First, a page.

SME Times News Bureau | 05 Dec, 2018
The recent measures taken by RBI have
improved the liquidity situation, but credit flow is still tight; while easing
liquidity further will definitely help credit, more complementary steps are
required to improve credit delivery, said industry body FICCI.
"There is an urgent need to improve
the credit flow to the real economy. GDP growth is already showing signs of
slowing down. With crude oil prices down, we need to take further measures for
the revival of animal spirits in the economy and give more momentum to
it," said Rashesh Shah,
"Credit availability will certainly
give more confidence. RBI should cut CRR and interest rate, and release more
liquidity, along with other supporting measures like reduction in the risk
weightage for MSME and affordable housing loans to enhance credit
flow," he added.
FICCI's assessment shows that the flow of
funds to the industry, especially MSMEs, construction, real estate and the
housing sector, has been adversely affected by the cost of credit going up.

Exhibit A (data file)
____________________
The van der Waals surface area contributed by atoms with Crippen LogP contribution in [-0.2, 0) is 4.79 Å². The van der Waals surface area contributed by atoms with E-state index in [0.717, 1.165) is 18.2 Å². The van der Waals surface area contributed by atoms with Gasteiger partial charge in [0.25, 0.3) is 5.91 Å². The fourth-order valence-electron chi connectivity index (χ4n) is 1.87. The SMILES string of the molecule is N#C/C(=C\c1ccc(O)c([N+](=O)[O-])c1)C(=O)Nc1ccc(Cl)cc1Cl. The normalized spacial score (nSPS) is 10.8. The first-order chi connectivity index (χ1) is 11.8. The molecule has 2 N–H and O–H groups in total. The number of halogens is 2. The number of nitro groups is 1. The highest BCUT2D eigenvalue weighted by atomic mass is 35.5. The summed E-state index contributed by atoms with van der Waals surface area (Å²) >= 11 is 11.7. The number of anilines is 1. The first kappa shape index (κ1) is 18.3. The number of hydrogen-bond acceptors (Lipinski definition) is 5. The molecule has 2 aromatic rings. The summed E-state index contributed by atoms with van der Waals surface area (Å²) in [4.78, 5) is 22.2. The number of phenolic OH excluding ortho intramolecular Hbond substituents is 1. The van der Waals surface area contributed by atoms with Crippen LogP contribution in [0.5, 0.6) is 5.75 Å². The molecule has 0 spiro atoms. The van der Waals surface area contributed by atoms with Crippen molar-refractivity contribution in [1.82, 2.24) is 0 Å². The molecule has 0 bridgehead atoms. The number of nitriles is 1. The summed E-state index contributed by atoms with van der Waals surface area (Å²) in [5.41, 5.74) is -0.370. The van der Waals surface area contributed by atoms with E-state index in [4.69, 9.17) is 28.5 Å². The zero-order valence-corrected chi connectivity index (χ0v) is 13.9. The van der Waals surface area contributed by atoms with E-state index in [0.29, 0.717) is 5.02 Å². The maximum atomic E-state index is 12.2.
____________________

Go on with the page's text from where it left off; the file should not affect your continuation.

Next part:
The borrowing rates for companies through instruments such as short-term
commercial paper also continue to remain high.
In the latest Business Confidence Survey of FICCI,
the proportion of respondents citing the cost of credit and availability of
credit as a major constraining factor has gone up to 60 per cent and 48 per
This represents a significant jump over
41 per cent and 24 per cent of the respondents who had reported likewise in the
Given this backdrop, there is a need for
immediate steps to ensure that the flow of credit is not curtailed to
productive sectors of the economy, especially the MSME and housing, which are
also key generators of employment.
Adoption of measures, including a cut in
the repo rate, lowering of CRR and modulation of risk weightage for MSME and
affordable housing loans will help in improving the credit flow to these sectors.
Additionally, the RBI could facilitate
large scale securitisation of NBFC assets so that the NBFC sector can continue
to meaningfully complement the banks as a source of long-term funds.
Further, withholding tax on ECBs can also be done away with as has been done
for Masala Bonds as this would also support the flow of funds in the economy,